Crunching the numbers: how ‘Data Guy’ Paul Abbassi rewrote the digital narrative

Crunching the numbers: how ‘Data Guy’ Paul Abbassi rewrote the digital narrative

A former tech executive in the video game industry, Paul Abbassi’s work crunching e-book sales figures has made publishers reassess their digital strategies. Ahead of his keynote address, he spoke to The Bookseller.

You first came onto the scene as Data Guy, with your Author Earnings reports. What were you trying to achieve, and why the anonymity?
In my previous career as a video game-industry tech executive, I led data-driven publishing decision-making for large publishers of video games. So as a new author, it was natural for me to seek out similar data on book sales. It quickly became apparent that the industry’s published numbers for e-book sales and reported directional trends didn’t match the reality I was seeing daily in my own sales, and those of my peers. Adding fuel to the fire, Amazon’s frequent vague statements about continuing e-book market growth tended to align with what we were observing, too. All of which made the official industry numbers useless for guiding my business decisions.

The first Author Earnings data set was initially compiled to answer my own questions. But when I shared the data with a few writer friends, they convinced me to publish it as a resource to help all writers, and the Author Earnings reports were born in a collaboration with author Hugh Howey. 

We wanted to shine a light on a fast-growing part of the market that had gone entirely unreported, and which represented a significant financial opportunity for authors. We also hoped to shift the prevailing narrative about self-publishing away from "fluke indie million-seller" stories, and help encourage a broader industry conversation about the new and large author "middle class" that was emerging, made up of five-figure and six-figure [selling] indie writers, an optimistic trend we did not see in the self-selected "author income" surveys that frequently made the rounds in traditional media.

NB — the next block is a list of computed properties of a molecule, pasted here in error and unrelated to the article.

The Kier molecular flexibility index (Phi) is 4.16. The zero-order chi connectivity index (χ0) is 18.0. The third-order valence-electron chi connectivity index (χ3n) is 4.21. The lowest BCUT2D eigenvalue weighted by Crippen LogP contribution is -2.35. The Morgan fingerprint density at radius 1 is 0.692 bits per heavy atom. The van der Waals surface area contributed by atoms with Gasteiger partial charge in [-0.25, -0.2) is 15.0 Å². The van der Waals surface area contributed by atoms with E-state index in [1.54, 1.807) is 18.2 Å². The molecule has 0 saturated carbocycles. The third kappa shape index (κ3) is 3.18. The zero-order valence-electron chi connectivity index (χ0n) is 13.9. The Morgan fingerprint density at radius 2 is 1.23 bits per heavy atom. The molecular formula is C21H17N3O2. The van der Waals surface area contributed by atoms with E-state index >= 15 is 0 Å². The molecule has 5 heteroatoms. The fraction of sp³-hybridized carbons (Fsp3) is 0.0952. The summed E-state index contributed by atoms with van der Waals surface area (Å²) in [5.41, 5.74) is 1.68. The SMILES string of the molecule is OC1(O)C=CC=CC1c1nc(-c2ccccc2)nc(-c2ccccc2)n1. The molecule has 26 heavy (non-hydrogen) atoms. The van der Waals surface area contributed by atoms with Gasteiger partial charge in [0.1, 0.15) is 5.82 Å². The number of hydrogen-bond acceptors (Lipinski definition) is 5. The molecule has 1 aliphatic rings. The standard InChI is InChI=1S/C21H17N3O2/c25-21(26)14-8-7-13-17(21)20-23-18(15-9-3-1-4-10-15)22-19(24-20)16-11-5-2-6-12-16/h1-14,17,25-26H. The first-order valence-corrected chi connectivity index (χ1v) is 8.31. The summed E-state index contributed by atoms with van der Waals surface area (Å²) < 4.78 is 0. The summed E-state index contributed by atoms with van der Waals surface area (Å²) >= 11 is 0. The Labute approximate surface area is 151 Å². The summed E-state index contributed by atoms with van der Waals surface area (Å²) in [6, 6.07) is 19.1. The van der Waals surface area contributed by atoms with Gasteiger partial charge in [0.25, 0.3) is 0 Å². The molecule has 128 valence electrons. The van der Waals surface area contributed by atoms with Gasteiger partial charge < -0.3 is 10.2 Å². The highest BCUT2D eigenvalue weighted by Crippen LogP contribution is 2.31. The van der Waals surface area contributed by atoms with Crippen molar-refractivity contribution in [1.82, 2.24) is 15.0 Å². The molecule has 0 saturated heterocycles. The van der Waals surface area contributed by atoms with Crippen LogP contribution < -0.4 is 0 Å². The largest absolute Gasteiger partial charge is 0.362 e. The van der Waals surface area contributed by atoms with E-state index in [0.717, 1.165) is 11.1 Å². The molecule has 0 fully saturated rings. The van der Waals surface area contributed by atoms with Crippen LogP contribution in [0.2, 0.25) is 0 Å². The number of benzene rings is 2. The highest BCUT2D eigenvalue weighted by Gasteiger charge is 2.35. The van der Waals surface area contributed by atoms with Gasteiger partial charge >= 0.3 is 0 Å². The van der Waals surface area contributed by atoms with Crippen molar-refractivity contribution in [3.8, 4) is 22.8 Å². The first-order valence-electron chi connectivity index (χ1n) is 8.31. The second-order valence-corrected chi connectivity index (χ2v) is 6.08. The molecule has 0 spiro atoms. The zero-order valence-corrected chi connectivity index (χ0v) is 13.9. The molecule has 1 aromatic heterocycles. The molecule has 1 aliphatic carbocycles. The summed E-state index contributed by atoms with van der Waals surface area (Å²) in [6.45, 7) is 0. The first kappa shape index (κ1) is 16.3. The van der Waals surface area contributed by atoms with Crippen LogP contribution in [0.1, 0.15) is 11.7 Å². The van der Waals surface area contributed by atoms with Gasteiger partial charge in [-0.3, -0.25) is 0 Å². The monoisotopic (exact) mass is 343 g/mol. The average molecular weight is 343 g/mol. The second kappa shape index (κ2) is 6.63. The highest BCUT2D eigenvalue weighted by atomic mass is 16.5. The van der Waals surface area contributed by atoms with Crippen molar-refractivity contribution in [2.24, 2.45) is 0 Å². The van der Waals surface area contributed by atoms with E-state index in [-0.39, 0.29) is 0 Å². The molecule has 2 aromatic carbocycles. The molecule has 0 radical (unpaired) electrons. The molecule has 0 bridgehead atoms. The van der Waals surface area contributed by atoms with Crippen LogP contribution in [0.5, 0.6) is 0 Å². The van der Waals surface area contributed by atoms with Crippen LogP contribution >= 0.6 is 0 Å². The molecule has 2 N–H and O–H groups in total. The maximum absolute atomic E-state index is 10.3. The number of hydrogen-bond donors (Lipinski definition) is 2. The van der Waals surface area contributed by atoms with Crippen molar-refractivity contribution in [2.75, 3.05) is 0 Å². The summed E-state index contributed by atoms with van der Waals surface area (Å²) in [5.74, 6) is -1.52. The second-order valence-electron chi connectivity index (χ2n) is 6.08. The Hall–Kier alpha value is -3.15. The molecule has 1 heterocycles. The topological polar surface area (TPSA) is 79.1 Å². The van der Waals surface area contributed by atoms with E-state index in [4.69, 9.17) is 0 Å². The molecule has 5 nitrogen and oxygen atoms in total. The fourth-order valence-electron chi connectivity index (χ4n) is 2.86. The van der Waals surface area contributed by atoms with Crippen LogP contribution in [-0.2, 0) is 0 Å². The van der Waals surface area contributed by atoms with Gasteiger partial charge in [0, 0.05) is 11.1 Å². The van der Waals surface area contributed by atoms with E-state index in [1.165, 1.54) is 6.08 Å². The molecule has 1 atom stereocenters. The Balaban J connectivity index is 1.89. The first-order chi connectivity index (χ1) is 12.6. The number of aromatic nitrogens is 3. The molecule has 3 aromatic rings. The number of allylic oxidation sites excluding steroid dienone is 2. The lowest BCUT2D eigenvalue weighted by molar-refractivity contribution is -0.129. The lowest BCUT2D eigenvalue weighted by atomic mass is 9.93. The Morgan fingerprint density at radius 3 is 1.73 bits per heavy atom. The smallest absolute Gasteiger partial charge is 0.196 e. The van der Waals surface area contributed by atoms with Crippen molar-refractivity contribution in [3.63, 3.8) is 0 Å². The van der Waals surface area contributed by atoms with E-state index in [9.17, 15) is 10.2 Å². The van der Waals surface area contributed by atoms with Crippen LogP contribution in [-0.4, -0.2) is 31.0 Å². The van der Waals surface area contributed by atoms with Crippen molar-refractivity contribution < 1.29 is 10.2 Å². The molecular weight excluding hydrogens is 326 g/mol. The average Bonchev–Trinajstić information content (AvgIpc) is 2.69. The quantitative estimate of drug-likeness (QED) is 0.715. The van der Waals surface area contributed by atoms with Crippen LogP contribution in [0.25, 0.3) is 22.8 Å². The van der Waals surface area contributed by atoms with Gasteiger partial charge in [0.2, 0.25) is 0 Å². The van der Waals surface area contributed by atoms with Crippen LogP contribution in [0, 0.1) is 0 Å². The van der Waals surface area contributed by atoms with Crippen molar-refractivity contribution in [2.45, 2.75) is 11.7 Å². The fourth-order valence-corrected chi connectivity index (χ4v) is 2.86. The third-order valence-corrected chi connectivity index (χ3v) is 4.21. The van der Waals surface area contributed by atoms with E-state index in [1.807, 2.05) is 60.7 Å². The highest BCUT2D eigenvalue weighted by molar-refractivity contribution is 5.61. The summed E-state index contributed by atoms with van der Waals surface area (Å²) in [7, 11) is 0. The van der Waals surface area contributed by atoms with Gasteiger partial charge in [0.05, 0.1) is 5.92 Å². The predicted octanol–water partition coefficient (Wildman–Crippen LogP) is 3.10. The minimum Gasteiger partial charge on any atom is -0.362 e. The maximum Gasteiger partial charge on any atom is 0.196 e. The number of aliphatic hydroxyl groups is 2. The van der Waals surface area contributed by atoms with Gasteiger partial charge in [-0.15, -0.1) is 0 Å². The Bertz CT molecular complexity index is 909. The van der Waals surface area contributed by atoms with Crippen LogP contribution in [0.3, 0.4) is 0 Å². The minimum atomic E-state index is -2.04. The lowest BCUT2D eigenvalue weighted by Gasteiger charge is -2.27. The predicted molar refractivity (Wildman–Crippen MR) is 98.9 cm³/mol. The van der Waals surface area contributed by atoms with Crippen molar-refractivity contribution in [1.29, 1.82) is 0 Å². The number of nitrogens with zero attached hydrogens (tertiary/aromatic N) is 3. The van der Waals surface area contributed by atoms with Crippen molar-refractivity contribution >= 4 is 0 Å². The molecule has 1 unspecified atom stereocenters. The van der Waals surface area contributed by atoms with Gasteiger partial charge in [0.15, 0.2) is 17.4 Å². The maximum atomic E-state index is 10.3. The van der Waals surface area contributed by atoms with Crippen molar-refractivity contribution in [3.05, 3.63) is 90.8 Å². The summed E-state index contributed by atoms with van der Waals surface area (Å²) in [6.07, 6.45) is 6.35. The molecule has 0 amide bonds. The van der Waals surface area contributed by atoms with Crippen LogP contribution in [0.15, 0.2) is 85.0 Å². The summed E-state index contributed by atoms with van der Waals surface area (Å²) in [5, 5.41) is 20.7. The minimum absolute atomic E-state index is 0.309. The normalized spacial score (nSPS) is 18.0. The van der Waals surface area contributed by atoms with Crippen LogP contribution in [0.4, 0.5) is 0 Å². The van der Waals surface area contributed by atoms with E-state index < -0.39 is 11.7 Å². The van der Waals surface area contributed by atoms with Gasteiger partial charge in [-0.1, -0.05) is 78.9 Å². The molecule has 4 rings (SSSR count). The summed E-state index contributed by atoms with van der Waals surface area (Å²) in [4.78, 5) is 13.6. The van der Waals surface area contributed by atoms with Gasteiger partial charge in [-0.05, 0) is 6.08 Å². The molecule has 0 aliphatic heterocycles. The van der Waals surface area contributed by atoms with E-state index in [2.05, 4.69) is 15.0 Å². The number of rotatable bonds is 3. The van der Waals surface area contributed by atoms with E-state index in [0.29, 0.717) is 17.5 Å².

My anonymity as Data Guy was mainly a way of keeping my involvement in the pro-bono Author Earnings reports from becoming a distraction, so I could focus on writing books instead. But being anonymous also served to keep the discussion focused on the then controversial data itself and how to pressure test it, and whether that data was able to stand on its own merits.

There was an inevitable backlash from some in the traditional media about those initial reports. How did you view that commentary?